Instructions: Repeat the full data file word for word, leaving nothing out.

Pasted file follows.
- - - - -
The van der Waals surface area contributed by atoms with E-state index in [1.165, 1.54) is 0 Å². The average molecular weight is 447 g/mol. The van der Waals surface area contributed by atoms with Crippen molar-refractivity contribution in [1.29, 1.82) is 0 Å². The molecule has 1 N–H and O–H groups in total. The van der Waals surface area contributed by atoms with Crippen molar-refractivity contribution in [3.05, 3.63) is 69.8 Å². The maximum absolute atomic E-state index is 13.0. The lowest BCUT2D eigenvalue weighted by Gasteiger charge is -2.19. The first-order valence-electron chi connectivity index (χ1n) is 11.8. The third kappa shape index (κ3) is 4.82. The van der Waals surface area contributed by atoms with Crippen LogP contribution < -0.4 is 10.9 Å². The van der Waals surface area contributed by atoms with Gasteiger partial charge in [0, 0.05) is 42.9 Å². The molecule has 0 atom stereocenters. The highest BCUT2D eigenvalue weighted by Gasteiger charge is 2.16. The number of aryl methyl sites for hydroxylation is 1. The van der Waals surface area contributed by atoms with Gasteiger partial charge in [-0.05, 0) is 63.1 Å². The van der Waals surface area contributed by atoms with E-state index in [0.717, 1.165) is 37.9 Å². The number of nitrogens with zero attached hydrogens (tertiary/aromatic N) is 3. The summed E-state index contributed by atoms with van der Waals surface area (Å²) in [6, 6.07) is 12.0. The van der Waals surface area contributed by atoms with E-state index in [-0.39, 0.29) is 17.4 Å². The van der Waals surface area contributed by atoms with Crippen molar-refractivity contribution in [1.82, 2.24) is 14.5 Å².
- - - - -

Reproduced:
The van der Waals surface area contributed by atoms with E-state index in [1.165, 1.54) is 0 Å². The average molecular weight is 447 g/mol. The van der Waals surface area contributed by atoms with Crippen molar-refractivity contribution in [1.29, 1.82) is 0 Å². The molecule has 1 N–H and O–H groups in total. The van der Waals surface area contributed by atoms with Crippen molar-refractivity contribution in [3.05, 3.63) is 69.8 Å². The maximum absolute atomic E-state index is 13.0. The lowest BCUT2D eigenvalue weighted by Gasteiger charge is -2.19. The first-order valence-electron chi connectivity index (χ1n) is 11.8. The third kappa shape index (κ3) is 4.82. The van der Waals surface area contributed by atoms with Crippen LogP contribution < -0.4 is 10.9 Å². The van der Waals surface area contributed by atoms with Gasteiger partial charge in [0, 0.05) is 42.9 Å². The molecule has 0 atom stereocenters. The highest BCUT2D eigenvalue weighted by Gasteiger charge is 2.16. The number of aryl methyl sites for hydroxylation is 1. The van der Waals surface area contributed by atoms with Gasteiger partial charge in [-0.05, 0) is 63.1 Å². The van der Waals surface area contributed by atoms with E-state index in [0.717, 1.165) is 37.9 Å². The number of nitrogens with zero attached hydrogens (tertiary/aromatic N) is 3. The summed E-state index contributed by atoms with van der Waals surface area (Å²) in [6, 6.07) is 12.0. The van der Waals surface area contributed by atoms with E-state index in [-0.39, 0.29) is 17.4 Å². The van der Waals surface area contributed by atoms with Crippen molar-refractivity contribution in [1.82, 2.24) is 14.5 Å².